Posted by: Marie | February 1, 2012

(626) Attempting to thaw – Part 2 of 5

Post #626
[Private journal entry written on Monday, May 23, 2011 about a conversation between my therapist and me – continued from previous post]


Me: One thing I have been thinking about as I’ve been reading the book is: What would have happened had I ended up marrying Todd? I don’t think I would have had the freedom to openly address the crisis of faith I had 20 years ago . . . and that I’m stilling having now, to some extent. I think I would have been trapped in the roll of a pastor’s wife – I don’t think I would have the option of investigating other belief structures. Or, it would have been a very expensive option.

Edward: Yes, that would have been tough situation for you!

(Lightheartedly) It would have been quite a scandal: “Pastor’s wife goes into therapy and comes out a heathen . . . “

You know, they might have blamed the rogue therapist!

Photo by Martin Chen

Me: (Laughing) I bet you would have been blamed!

(More seriously) I actually dated several pastors-to-be at the college – I thought I wanted to be a missionary and/or a pastor’s wife. I had several opportunities to get trapped in that way . . .

Phew, I’m glad I dodged that bullet!

Edward: Yes, that’s something to be thankful for!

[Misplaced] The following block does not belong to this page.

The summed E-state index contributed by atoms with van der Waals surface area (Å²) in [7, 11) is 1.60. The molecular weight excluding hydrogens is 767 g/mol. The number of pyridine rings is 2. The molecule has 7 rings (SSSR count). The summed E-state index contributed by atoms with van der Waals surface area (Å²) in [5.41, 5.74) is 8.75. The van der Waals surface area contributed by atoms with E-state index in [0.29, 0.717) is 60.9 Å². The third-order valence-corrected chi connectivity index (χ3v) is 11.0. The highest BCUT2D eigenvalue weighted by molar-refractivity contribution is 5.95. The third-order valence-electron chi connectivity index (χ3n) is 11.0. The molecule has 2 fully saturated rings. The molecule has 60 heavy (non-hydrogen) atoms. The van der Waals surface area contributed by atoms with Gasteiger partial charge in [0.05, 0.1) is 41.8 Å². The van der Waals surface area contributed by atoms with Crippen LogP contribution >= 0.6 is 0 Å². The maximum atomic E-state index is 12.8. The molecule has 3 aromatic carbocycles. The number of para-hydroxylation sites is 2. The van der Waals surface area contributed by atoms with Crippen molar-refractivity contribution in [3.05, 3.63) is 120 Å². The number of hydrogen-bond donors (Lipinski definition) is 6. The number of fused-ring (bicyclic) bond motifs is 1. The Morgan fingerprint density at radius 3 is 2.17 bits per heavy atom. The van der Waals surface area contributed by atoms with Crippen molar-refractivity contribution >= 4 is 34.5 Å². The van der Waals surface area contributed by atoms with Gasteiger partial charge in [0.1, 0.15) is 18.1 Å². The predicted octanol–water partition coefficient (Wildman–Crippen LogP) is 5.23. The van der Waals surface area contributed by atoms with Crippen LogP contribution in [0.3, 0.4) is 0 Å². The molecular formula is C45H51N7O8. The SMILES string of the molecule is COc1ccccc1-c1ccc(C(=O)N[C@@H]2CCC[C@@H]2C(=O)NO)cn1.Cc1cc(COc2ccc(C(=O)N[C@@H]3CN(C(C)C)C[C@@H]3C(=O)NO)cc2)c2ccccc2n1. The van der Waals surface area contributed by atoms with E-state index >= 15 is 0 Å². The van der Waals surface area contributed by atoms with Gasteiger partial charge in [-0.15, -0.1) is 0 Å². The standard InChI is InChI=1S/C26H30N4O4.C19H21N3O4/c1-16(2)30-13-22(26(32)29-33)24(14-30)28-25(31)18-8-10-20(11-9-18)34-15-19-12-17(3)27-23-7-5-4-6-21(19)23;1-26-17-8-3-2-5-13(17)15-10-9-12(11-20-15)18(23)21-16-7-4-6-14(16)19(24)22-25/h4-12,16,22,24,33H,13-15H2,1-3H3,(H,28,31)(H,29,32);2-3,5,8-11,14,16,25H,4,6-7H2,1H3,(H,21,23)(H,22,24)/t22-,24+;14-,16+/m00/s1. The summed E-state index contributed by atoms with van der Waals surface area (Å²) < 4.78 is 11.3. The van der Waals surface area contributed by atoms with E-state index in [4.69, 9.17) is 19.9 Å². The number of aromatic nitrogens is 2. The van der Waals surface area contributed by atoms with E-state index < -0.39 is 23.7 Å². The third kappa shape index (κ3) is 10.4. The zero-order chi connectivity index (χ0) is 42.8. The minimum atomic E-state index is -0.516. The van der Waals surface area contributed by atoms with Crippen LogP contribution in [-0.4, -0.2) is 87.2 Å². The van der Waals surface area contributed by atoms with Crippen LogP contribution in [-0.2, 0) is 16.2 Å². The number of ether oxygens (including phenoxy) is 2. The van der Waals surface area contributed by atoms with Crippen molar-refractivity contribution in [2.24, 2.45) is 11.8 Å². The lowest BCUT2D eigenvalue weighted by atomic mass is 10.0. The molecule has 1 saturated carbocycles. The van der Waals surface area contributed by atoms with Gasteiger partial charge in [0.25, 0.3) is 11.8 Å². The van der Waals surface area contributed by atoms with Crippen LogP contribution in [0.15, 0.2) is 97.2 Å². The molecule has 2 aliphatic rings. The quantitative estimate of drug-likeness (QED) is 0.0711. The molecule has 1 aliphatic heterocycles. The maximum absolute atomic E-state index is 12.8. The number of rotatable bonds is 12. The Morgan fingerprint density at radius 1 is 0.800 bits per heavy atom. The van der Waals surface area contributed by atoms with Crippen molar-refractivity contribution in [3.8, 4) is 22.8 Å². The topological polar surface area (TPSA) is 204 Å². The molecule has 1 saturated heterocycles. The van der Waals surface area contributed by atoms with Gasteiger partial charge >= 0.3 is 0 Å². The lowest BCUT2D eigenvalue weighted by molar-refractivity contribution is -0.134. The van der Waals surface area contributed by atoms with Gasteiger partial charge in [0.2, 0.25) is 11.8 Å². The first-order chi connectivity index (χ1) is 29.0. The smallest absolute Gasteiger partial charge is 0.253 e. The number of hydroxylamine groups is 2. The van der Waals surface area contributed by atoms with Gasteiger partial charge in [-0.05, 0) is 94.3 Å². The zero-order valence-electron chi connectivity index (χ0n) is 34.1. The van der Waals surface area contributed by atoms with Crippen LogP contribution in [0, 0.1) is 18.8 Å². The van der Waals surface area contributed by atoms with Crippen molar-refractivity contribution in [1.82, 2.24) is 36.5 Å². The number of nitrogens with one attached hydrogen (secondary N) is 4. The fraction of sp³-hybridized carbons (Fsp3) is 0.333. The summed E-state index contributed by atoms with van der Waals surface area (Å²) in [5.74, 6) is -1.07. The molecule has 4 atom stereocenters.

So, what is your feeling about the story . . . does it ring true for you?

Me: It does, actually. Knowing Todd – as least the Todd of 25 years ago – I believe that he was very careful to write only the truth – or at least the truth as he knows it. Even back in college, his integrity was impeccable. I can’t imagine that has changed because it was such a part of his core character. I’m sure it still is part of his core character.

Edward: But, his own beliefs about God and heaven could have impacted his son’s ability to accurately recall what really happened.

Me: Well, in the book, Todd talks about how careful both he and his wife were in asking open-ended questions so they didn’t influence their son’s memories. I believe they really were as careful as he says. Of course, they had plenty of time before the incident to influence their son’s understanding of God and heaven. But, their son knew things that there was no other way for him to know other than to have left his body and traveled to another plane. I do believe that happened.

So, it’s been interesting for me to contemplate how to resolve the disparity between the son’s account and what I believe to be true. I think we each experience God as we need to experience him in order to feel connected and included. For example, if I died and traveled to another plane such as “heaven”, I don’t think I’d see Jesus – at least, I wouldn’t see him as someone more than human. I think I would see “heaven” according to my understanding of “heaven”.

Does that make sense?

Edward: I think I know what you are saying . . . in other words, if I were to have an after-life experience, I might see Buddha and Jesus and Muhammad all together, having a party.

Me: Yeah, exactly! I think Todd’s son saw things in a way that best supports his existence in the environment in which he is living. In his case, it’s not about his experience being “right”, it’s about his experience being applicable to him and his world.